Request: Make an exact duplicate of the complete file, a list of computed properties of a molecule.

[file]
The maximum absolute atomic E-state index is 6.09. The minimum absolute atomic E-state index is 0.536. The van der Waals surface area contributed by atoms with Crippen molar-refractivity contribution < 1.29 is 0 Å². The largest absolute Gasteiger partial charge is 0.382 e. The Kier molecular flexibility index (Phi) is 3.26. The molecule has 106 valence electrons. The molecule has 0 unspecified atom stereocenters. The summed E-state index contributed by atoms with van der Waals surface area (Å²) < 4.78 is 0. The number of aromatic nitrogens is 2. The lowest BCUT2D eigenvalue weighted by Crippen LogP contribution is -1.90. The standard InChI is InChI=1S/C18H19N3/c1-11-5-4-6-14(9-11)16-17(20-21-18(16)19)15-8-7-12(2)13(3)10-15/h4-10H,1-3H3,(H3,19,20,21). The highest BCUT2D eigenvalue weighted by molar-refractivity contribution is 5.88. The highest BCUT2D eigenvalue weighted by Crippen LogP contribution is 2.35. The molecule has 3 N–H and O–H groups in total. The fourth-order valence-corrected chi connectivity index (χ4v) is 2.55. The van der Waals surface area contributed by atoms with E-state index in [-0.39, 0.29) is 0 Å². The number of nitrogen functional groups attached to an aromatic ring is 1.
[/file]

The maximum absolute atomic E-state index is 6.09. The minimum absolute atomic E-state index is 0.536. The van der Waals surface area contributed by atoms with Crippen molar-refractivity contribution < 1.29 is 0 Å². The largest absolute Gasteiger partial charge is 0.382 e. The Kier molecular flexibility index (Phi) is 3.26. The molecule has 106 valence electrons. The molecule has 0 unspecified atom stereocenters. The summed E-state index contributed by atoms with van der Waals surface area (Å²) < 4.78 is 0. The number of aromatic nitrogens is 2. The lowest BCUT2D eigenvalue weighted by Crippen LogP contribution is -1.90. The standard InChI is InChI=1S/C18H19N3/c1-11-5-4-6-14(9-11)16-17(20-21-18(16)19)15-8-7-12(2)13(3)10-15/h4-10H,1-3H3,(H3,19,20,21). The highest BCUT2D eigenvalue weighted by molar-refractivity contribution is 5.88. The highest BCUT2D eigenvalue weighted by Crippen LogP contribution is 2.35. The molecule has 3 N–H and O–H groups in total. The fourth-order valence-corrected chi connectivity index (χ4v) is 2.55. The van der Waals surface area contributed by atoms with E-state index in [-0.39, 0.29) is 0 Å². The number of nitrogen functional groups attached to an aromatic ring is 1.